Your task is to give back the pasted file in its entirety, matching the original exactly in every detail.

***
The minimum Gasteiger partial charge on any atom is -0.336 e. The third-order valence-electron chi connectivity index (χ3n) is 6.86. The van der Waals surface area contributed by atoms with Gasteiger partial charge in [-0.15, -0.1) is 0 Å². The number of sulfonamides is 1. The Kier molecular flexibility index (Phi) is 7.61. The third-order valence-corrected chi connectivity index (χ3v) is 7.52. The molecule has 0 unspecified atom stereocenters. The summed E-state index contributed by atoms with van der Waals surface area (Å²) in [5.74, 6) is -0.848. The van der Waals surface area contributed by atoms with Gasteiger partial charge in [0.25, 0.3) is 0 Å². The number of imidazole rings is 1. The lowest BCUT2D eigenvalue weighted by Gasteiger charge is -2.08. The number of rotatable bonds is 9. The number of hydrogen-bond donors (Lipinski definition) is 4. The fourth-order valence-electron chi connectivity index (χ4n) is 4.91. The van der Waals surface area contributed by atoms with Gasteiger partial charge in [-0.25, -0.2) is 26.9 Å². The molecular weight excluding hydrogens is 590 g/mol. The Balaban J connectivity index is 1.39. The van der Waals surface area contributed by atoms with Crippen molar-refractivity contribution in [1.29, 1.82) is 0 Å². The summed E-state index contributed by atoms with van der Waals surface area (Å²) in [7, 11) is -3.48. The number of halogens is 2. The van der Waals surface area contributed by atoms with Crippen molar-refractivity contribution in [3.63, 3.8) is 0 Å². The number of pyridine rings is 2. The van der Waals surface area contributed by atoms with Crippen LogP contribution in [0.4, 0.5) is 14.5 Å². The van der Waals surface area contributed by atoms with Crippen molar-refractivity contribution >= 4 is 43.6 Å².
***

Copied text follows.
The minimum Gasteiger partial charge on any atom is -0.336 e. The third-order valence-electron chi connectivity index (χ3n) is 6.86. The van der Waals surface area contributed by atoms with Gasteiger partial charge in [-0.15, -0.1) is 0 Å². The number of sulfonamides is 1. The Kier molecular flexibility index (Phi) is 7.61. The third-order valence-corrected chi connectivity index (χ3v) is 7.52. The molecule has 0 unspecified atom stereocenters. The summed E-state index contributed by atoms with van der Waals surface area (Å²) in [5.74, 6) is -0.848. The van der Waals surface area contributed by atoms with Gasteiger partial charge in [0.25, 0.3) is 0 Å². The number of imidazole rings is 1. The lowest BCUT2D eigenvalue weighted by Gasteiger charge is -2.08. The number of rotatable bonds is 9. The number of hydrogen-bond donors (Lipinski definition) is 4. The fourth-order valence-electron chi connectivity index (χ4n) is 4.91. The van der Waals surface area contributed by atoms with Gasteiger partial charge in [-0.25, -0.2) is 26.9 Å². The molecular weight excluding hydrogens is 590 g/mol. The Balaban J connectivity index is 1.39. The van der Waals surface area contributed by atoms with Crippen molar-refractivity contribution in [1.29, 1.82) is 0 Å². The summed E-state index contributed by atoms with van der Waals surface area (Å²) in [7, 11) is -3.48. The number of halogens is 2. The van der Waals surface area contributed by atoms with Crippen molar-refractivity contribution in [3.63, 3.8) is 0 Å². The number of pyridine rings is 2. The van der Waals surface area contributed by atoms with Crippen LogP contribution in [0.4, 0.5) is 14.5 Å². The van der Waals surface area contributed by atoms with Crippen molar-refractivity contribution >= 4 is 43.6 Å².